A newly-formed group of Port Moody parents is hoping to get the city to think differently about how traffic moves through the city to create a safer environment for kids walking to school and pedestrians in general.
Lesley Evans Ogden led a delegation from the Port Moody Active Transportation Committee in its pitch to council’s committee of the whole Tuesday. She said the car-first mentality of much transportation planning in suburban communities isn’t good enough anymore.
“Suburbs have focussed on making things easy for the car while pedestrians and cyclists are an afterthought,” Evans Ogden said, adding the committee originally formed late last year out of concerns about speeding drivers near some of Port Moody’s schools, especially in the Glenayre neighbourhood.
She said safety challenges faced by pedestrians and cyclists are only getting worse as higher density developments are built with little consideration for how residents living in those projects might get around their own immediate neighbourhood.
That’s particularly important for getting kids to and from school safely, Evans Ogden said.
“We want our kids to have the independence to walk and cycle to school.”
She said fear often plays too big a role in determining how people choose to get around; that’s why traffic jams are common around schools as parents shuttle their kids to and from home in the family vehicle, even if they live only a few blocks away. That traffic not only adds to the safety challenge, it also contributes to global concerns like health and fitness as well as climate change.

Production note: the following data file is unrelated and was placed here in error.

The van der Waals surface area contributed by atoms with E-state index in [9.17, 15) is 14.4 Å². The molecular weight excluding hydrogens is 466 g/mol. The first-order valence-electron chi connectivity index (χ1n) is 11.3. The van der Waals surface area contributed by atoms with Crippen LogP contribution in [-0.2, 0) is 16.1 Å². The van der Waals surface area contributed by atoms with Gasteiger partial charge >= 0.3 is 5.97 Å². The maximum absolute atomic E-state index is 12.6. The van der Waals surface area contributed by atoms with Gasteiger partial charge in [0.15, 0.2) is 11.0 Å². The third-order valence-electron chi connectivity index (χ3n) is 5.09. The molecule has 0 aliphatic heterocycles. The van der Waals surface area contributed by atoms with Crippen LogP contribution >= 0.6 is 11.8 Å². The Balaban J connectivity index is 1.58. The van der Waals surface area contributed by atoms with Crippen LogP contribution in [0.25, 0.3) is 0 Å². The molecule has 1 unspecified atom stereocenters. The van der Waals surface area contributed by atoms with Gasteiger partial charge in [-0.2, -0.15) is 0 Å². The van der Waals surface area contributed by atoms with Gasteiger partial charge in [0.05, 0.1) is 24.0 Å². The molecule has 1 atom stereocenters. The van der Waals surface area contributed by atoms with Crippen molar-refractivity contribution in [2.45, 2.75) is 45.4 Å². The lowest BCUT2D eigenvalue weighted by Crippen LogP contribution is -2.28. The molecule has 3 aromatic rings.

“Transportation touches on so many areas,” Evans Ogden said.
The Road Safety Law Reform Group of BC, which is made up of representatives from the legal community, cycling organizations and research groups, has advocated for a province-wide default speed limit of 30 km/h for local streets without a centre line. Evans Ogden said there’s evidence that will save lives, but there's no one-size-fits-all solution for entire communities..
She suggested a mix of better enforcement of existing speed limits, installation of warning beacons near troublesome crossings, along with the construction of wider sidewalks and more bike lanes physically separated from car traffic, will make getting around safer for everyone, as well as improve our well-being.
“Cycling and walking brings a bigger sense of community,” Evans Ogden said. “It’s healthier for people.”
4/18: Clarified Lesley Evans Ogden's position on the imposition of 30 km/h speed limits